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We have two urns, one with 5 red and 5 blue colored balls, the second with 2 red and 6 blue colored balls.

Choosing randomly one of the urns and taking out one ball, what is the probability to take out a red ball ?

What I did is: $\frac 1 2 (\frac 1 4 + \frac 2 4)=\frac 3 8$ but it's apparently wrong. What is the right approach ?

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Let $A$ denote the event of taking out a red ball and $B$ denote the event of choosing the first urn.

By the law of total probability, $$ \Pr(A)=\Pr(A\mid B)\Pr(B)+\Pr(A\mid B^c)\Pr(B^c) $$ and $$ \Pr(A)=\frac12\Bigl(\frac12+\frac14\Bigr)=\frac38. $$

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  • $\begingroup$ So I was right and the book was wrong. Thanks. $\endgroup$ – GinKin Mar 25 '14 at 13:57
  • $\begingroup$ @GinKin You're welcome! $\endgroup$ – Cm7F7Bb Mar 25 '14 at 14:04
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I disagree.

You can't simply average the two individual probabilities. Since the two urns are picked at random the probability is exactly the same as if all the balls were in one urn, i.e. 7/18.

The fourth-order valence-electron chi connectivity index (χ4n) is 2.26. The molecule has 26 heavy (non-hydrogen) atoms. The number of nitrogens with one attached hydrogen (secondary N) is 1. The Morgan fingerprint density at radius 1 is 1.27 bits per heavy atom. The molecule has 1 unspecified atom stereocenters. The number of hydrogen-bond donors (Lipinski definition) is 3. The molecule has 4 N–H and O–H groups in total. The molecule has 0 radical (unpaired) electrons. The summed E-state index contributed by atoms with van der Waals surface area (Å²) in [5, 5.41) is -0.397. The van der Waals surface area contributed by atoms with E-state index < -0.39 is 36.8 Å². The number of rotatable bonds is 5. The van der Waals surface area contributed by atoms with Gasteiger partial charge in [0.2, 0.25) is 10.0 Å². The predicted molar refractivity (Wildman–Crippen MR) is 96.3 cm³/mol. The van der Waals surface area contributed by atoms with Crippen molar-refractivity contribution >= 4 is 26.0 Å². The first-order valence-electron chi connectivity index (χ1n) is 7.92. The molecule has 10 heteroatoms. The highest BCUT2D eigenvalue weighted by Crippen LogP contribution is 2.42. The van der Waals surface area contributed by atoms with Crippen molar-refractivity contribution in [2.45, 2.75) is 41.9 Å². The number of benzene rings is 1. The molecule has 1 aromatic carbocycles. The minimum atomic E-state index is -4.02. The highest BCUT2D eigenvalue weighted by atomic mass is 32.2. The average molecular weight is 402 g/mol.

The difference arises because there are not the same number of balls in each, so the hard way is is to take 10/18*1/2 + 8/18 *1/4 but the answer is the same.

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  • $\begingroup$ It's not an average, it's the 50% chance to choose one of the two urns. There's a plus between the two urns because there's $OR$ between them. $\endgroup$ – GinKin Mar 25 '14 at 14:20
  • $\begingroup$ No you are right. I am wrong. $\endgroup$ – Dave Mear Mar 25 '14 at 14:23
  • $\begingroup$ OK, it confused me as well. $\endgroup$ – GinKin Mar 25 '14 at 14:24
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    $\begingroup$ @DaveMear It looks like just a simple average but it actually is $\frac12\cdot p+\frac14\cdot(1-p)$ and "choosing randomly" means that $p=\frac12$. $\endgroup$ – Cm7F7Bb Mar 25 '14 at 14:25

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